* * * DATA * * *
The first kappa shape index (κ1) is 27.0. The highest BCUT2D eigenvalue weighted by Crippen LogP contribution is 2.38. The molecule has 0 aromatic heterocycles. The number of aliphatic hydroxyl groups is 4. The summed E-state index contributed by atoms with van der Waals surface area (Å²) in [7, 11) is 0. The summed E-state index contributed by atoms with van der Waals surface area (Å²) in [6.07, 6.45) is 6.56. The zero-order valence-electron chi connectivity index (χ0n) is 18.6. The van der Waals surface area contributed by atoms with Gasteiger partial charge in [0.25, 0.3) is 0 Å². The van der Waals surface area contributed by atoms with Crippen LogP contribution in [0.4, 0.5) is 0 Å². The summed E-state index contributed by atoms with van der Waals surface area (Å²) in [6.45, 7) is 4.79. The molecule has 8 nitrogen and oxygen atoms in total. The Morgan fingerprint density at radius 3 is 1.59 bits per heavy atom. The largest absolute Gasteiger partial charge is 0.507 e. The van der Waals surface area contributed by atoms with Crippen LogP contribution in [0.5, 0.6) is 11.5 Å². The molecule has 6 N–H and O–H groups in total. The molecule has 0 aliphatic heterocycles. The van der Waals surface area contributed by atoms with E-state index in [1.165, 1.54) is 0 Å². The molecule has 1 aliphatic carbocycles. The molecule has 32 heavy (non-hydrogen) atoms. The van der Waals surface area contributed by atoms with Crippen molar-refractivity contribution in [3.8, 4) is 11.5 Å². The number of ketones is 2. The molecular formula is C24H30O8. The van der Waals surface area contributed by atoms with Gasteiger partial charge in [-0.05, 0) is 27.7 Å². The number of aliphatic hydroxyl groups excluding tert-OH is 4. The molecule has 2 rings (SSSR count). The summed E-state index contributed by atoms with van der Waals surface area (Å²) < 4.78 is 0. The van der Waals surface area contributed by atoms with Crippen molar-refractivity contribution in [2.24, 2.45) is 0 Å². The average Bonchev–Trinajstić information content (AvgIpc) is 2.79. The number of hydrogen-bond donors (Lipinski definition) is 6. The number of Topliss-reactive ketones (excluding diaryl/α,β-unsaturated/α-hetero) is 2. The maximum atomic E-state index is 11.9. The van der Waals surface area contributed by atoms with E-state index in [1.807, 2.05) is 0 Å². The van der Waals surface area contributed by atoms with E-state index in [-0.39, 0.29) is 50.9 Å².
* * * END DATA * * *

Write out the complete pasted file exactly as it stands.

The first kappa shape index (κ1) is 27.0. The highest BCUT2D eigenvalue weighted by Crippen LogP contribution is 2.38. The molecule has 0 aromatic heterocycles. The number of aliphatic hydroxyl groups is 4. The summed E-state index contributed by atoms with van der Waals surface area (Å²) in [7, 11) is 0. The summed E-state index contributed by atoms with van der Waals surface area (Å²) in [6.07, 6.45) is 6.56. The zero-order valence-electron chi connectivity index (χ0n) is 18.6. The van der Waals surface area contributed by atoms with Gasteiger partial charge in [0.25, 0.3) is 0 Å². The van der Waals surface area contributed by atoms with Crippen LogP contribution in [0.4, 0.5) is 0 Å². The summed E-state index contributed by atoms with van der Waals surface area (Å²) in [6.45, 7) is 4.79. The molecule has 8 nitrogen and oxygen atoms in total. The Morgan fingerprint density at radius 3 is 1.59 bits per heavy atom. The largest absolute Gasteiger partial charge is 0.507 e. The van der Waals surface area contributed by atoms with Crippen LogP contribution in [0.5, 0.6) is 11.5 Å². The molecule has 6 N–H and O–H groups in total. The molecule has 0 aliphatic heterocycles. The van der Waals surface area contributed by atoms with E-state index in [1.165, 1.54) is 0 Å². The molecule has 1 aliphatic carbocycles. The molecule has 32 heavy (non-hydrogen) atoms. The van der Waals surface area contributed by atoms with Crippen molar-refractivity contribution in [3.8, 4) is 11.5 Å². The number of ketones is 2. The molecular formula is C24H30O8. The van der Waals surface area contributed by atoms with Gasteiger partial charge in [-0.05, 0) is 27.7 Å². The number of aliphatic hydroxyl groups excluding tert-OH is 4. The molecule has 2 rings (SSSR count). The summed E-state index contributed by atoms with van der Waals surface area (Å²) < 4.78 is 0. The van der Waals surface area contributed by atoms with Crippen molar-refractivity contribution in [2.24, 2.45) is 0 Å². The average Bonchev–Trinajstić information content (AvgIpc) is 2.79. The number of hydrogen-bond donors (Lipinski definition) is 6. The number of Topliss-reactive ketones (excluding diaryl/α,β-unsaturated/α-hetero) is 2. The maximum atomic E-state index is 11.9. The van der Waals surface area contributed by atoms with E-state index in [1.807, 2.05) is 0 Å². The van der Waals surface area contributed by atoms with E-state index in [-0.39, 0.29) is 50.9 Å².